Reflections on The Narrows by Damele E. Collier

By on March 28th, 2018 in Black Listed Authors, Blog Posts


In Ann Petry’s neglected 1953 novel The Narrows, she forcefully, and perhaps even poetically, grapples with the intersectionality of race, class and gender. While she explores interracial relationships, she does not present caricatures of Blacks and whites, but rather writes real people, with real passions, flaws, insecurities, and for some, evolutions. An example of this is Link, the male Black protagonist. He is a tragic character, yet admirable, as he falls in love, is deceived, and in the ultimately betrayed. He is not written as a grinning buffoon, or as a representation of a stereotype. Rather, he has depth, and is both sympathetic and optimistic. He is reluctantly offered up as a sacrifice by Petry as a lesson that those who believe that racial and class lines can be blurred, and that societal barriers can be overcome, must pay a terrible price for attempting to do so.

Link, who attended Dartmouth, is a bartender. His intellect is obviously wasted in this vocation, but he feels that there is a lack of opportunity for him due to his race. Link intervenes to save a woman from an attack, and that act of heroism, while noble, sets him on the inevitable road to destruction. Due to the cover of New England fog, he does not initially know that the woman, who introduces herself as Camilo, is a white woman, nor does she know that he is Black man. Upon entering the bar, to their shock, their ethnicities are revealed. They begin a passionate and dangerous love affair, that is both wondrous and torturous for Link. Camilo finds release from the tedium of her marriage. While I do not question that Link falls desperately in love with Camilo, I do not know that she ever truly falls in love, or allows herself to fall in love with him.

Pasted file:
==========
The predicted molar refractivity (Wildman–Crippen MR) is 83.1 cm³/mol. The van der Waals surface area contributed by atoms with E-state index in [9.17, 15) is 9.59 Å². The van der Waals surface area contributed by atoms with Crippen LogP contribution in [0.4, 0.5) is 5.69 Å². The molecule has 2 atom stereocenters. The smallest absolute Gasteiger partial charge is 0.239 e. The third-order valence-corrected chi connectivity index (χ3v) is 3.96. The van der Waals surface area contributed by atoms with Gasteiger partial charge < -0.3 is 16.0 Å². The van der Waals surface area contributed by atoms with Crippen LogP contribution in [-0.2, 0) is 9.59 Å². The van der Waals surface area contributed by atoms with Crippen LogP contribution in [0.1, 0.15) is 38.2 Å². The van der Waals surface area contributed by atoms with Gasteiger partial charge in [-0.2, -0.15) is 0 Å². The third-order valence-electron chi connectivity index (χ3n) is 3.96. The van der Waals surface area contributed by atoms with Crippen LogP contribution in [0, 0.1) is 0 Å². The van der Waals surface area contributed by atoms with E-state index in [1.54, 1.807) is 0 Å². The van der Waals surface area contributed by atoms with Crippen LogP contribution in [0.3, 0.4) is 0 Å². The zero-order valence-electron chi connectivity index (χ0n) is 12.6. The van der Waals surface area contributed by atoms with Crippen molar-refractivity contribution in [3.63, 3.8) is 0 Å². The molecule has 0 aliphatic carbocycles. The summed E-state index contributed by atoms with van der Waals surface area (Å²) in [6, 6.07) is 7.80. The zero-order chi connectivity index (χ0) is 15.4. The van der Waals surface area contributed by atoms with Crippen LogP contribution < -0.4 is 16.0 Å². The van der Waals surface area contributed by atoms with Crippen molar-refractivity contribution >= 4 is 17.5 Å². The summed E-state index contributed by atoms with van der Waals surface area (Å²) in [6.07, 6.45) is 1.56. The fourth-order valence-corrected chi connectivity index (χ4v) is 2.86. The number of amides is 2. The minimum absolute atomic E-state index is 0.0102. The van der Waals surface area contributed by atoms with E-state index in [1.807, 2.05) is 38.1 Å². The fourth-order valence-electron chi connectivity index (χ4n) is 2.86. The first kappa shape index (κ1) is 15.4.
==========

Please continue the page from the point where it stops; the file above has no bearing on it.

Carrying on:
Link eventually discovers that he has been deceived, and that his lover is really Camilla Treadway Sheffield, heiress to the Treadway Munitions Company. He is not only hurt, but questions Camilo’s intentions. Was he, like Black male slaves before him, just a Black buck that a white woman had decided to have a dalliance with? His decision to break off their affair has far reaching implications for everyone in the novel. Camilla, unwilling to accept Link’s decision, impulsively accuses him of rape. This cruel act has historical connotations. The dangerous and sexually deviant Black male, preying on the fragility and innocence of a white woman, is an old and insidious myth, and one that has led many Black men to being lynched, and becoming casualties of the white mob mentality. Camila’s lie leads to Link’s murder, as he is yet another unwitting victim of what I call the “dangerous and sexually deviant Black male myth”.



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  1. Demele,
    I also appreciated the complexity of the characters in the novel, as you observed as well. As you say, there were no “grinning buffoons.” With respect to the affair, I find it interesting that we both saw that it was based in love, but you thought Link was truly in love with Camilla, and I thought that Camilla was truly in love with Link. Though it changes the motivations of several characters, in the end it did not change the eventual outcome–we both came to the same conclusion about the inescapability of the dire consequences of their breakup that would be shaped by issues of race and class.

  2. Damele,

    You wrote, “While she explores interracial relationships, she does not present caricatures of Blacks and whites, but rather writes real people, with real passions, flaws, insecurities, and for some, evolutions.”

    This was my experience as well – she writes the complexities of the characters. However, I would note that, very interestingly, we see Camilo’s identity less than Link, Powther, Mrs. Powther, Abbie, or even J.C. We see her in interaction with others, but we don’t see her thoughts as she deals with the dissolution of her affair. We watch her dissolve through other’s eyes.

    Why does Petry write Camilo this way, and what impact does it have on the reader?

  3. Hi Damele, Your post made me think again about the way Petry weaves in and out of stereotypes, almost like a chess game, where she knows exactly what each piece is, what it means, what it has means, and then she scrambles things, has the Knight move like a King, the Queen like a pawn . . . and it feels, for a little while, like a whole new game. But, to continue the metaphor, the rules haven’t really changed. When Abbie tosses Link and Camilo out, and their love affair is exposed, all the players play their standard, stereotypical, legally and culturally scripted parts again: Black man, rich white woman. And then the ending: “We loved one another.” A whole new game: Link knows that, in saying that, in repeating it, it will be his own death. Checkmate. He KNOWS that and still repeats it. It’s not just love but testifying.

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